Chinese tourists to France have gone overboard with their spending on tax-free luxury goods last year, a report has revealed.
The Chinese bought tax-free goods worth 158 million euros (222.5 million dollars) in France in 2009. That was an increase of 47 percent from the level the previous year, according to Global Refund, a company specialising in tax-free shopping for tourists.
The economic crisis caused Russians to curb their spending, which dropped by 22.7 percent to 111 million euros, according to the study, which was based on figures collected by stores partnering with Global Refund.
Chinese tourists spent on average 1,071 euros in tax-free goods last year, while Russians shelled out 1,055 euros each.
"The increase from the Chinese is not surprising. What was unexpected was the fall in business done with the Russians," Jean-Marc Leroy, director general of Global Refund France, told AFP.
Tax-free shopping by Chinese tourists has been increasing for the last two years, rising by 39 percent in 2007 and 23.3 percent in 2008. They now represent 15 percent of sales and 13 percent of transactions.
The Russians were the only tourists to spend less last year, Leroy said.
"(Russians) who came to spend without counting in France saw their revenues fall even though they are still rich and probably very busy with their businesses," Leroy said.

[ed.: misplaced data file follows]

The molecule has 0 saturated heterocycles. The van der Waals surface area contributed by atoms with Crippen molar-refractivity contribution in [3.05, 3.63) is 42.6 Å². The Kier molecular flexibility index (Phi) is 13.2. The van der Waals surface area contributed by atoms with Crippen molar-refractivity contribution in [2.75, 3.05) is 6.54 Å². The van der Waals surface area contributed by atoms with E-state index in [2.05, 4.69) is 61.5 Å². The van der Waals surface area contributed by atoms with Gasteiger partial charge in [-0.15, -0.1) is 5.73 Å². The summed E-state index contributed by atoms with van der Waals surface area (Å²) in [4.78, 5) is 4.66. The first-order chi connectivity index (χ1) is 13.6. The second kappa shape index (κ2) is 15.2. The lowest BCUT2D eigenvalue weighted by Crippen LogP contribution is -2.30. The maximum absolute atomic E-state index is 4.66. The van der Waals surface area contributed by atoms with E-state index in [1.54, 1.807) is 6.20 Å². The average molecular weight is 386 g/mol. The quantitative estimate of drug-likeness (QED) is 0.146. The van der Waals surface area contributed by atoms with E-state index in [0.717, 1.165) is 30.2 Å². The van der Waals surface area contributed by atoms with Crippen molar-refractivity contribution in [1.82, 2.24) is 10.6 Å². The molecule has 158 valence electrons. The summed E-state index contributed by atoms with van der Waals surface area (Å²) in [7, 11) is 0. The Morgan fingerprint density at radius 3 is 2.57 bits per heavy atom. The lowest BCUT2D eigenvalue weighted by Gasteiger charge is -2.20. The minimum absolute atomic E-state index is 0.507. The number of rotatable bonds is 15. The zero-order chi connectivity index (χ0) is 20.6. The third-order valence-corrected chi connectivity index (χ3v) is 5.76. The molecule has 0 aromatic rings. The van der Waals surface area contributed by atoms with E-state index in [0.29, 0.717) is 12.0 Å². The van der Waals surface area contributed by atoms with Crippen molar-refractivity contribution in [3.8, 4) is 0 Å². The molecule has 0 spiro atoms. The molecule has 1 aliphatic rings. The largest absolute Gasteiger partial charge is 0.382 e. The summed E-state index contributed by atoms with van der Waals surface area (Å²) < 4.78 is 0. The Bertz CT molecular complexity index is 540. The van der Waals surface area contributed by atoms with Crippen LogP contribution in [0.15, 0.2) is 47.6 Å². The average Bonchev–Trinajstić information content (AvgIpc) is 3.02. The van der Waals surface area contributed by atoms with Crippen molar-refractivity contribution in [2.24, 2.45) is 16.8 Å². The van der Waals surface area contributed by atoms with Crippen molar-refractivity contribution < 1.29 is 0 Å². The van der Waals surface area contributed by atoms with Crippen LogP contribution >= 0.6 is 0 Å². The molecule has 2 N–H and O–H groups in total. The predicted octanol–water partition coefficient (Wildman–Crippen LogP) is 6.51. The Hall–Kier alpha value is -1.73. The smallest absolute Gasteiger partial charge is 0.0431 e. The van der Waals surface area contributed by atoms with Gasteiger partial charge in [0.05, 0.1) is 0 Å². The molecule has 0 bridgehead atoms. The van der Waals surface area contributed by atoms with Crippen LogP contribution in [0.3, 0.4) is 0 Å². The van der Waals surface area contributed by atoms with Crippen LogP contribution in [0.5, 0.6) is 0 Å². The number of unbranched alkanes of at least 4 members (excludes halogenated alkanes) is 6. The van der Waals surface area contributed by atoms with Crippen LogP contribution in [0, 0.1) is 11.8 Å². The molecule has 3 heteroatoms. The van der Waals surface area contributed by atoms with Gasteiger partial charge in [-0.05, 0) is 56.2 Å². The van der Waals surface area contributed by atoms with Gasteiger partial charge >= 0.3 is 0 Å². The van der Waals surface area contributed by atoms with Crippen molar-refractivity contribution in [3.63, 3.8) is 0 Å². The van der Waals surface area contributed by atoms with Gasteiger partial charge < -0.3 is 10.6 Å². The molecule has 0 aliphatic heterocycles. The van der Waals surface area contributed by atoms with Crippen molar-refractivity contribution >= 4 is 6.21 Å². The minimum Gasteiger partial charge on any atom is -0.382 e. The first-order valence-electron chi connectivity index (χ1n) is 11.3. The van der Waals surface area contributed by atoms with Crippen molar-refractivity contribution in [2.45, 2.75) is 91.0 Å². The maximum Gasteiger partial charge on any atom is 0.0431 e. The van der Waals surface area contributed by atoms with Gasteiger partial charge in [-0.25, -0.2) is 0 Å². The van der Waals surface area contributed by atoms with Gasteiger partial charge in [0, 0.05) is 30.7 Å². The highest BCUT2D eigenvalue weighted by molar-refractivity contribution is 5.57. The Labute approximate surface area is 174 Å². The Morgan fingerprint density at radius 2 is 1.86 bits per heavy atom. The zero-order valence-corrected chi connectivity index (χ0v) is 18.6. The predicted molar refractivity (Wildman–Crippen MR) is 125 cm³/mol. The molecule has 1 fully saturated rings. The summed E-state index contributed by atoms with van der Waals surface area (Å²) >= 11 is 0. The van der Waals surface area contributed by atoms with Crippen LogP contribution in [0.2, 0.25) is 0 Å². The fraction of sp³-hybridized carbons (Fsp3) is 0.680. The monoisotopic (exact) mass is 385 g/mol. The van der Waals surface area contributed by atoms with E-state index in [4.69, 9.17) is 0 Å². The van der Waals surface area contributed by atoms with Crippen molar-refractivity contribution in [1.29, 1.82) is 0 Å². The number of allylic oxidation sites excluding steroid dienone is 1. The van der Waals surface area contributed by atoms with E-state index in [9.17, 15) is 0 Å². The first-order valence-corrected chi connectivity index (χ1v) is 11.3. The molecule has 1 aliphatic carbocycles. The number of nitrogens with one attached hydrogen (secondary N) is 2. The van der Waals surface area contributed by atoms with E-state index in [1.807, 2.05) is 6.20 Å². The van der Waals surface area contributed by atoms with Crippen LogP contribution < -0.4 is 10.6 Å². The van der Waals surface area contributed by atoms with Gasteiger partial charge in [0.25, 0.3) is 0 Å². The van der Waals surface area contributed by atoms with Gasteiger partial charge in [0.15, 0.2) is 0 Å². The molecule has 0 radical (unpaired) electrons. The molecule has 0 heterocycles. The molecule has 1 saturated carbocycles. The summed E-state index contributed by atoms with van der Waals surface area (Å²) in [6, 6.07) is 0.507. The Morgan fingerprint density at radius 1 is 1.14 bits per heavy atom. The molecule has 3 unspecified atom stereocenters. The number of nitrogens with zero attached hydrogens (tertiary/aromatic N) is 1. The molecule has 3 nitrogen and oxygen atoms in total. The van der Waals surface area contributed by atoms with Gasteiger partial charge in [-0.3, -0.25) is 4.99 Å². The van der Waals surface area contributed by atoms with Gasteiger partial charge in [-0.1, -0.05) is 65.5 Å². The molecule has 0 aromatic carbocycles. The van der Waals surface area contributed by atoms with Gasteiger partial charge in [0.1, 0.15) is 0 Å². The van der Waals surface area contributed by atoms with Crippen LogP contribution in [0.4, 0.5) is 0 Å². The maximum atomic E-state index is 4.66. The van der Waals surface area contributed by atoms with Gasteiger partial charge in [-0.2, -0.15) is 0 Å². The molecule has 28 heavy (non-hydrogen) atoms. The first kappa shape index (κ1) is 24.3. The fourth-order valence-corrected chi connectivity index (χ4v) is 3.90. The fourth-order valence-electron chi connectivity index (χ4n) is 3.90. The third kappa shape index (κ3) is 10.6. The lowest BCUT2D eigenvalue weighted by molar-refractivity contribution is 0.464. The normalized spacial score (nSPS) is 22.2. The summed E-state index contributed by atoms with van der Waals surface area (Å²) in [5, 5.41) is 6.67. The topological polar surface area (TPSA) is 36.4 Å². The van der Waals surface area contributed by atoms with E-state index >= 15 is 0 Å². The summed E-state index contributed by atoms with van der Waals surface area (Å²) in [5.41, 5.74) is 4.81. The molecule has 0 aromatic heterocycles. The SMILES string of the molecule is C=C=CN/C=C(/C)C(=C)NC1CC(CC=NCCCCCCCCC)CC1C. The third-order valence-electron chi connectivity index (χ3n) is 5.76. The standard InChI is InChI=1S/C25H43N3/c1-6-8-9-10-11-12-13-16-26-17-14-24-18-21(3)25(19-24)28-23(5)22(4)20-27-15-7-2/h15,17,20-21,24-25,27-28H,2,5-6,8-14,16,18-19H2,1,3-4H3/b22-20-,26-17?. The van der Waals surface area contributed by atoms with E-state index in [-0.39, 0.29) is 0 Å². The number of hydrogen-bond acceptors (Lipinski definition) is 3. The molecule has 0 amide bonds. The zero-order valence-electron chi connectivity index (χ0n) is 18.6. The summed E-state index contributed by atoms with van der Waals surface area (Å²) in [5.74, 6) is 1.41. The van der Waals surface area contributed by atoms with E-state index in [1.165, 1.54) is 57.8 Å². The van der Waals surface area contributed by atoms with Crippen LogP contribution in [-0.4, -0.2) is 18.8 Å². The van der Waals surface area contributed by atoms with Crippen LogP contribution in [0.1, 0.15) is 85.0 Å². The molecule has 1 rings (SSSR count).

Spending by Japanese tourists rose by 16.7 percent to 100 million euros, or 823 euros per person, owing to a favourable exchange rate, Global Refund said.
Americans opened their wallets again after reducing their spending by 25.2 percent in 2008. US tourists spent 61 million euros last year, a modest 1.9 percent increase.
Brazilians ranked fifth as their spending rose by 5.4 percent to 39 million euros.
Ukrainians remained the biggest spenders on average at 1,481 euros per person, followed by tourists from Saudi Arabia, who spent 1,435 euros each.
They also had a big appetite for watches and jewellery, with Ukrainians spending 7,782 euros on average for such goods while Saudis spent 4,978 euros.
Overall, tax-free spending rose by 4.3 percent in 2009, compared to between six and seven percent the previous year, Leroy said.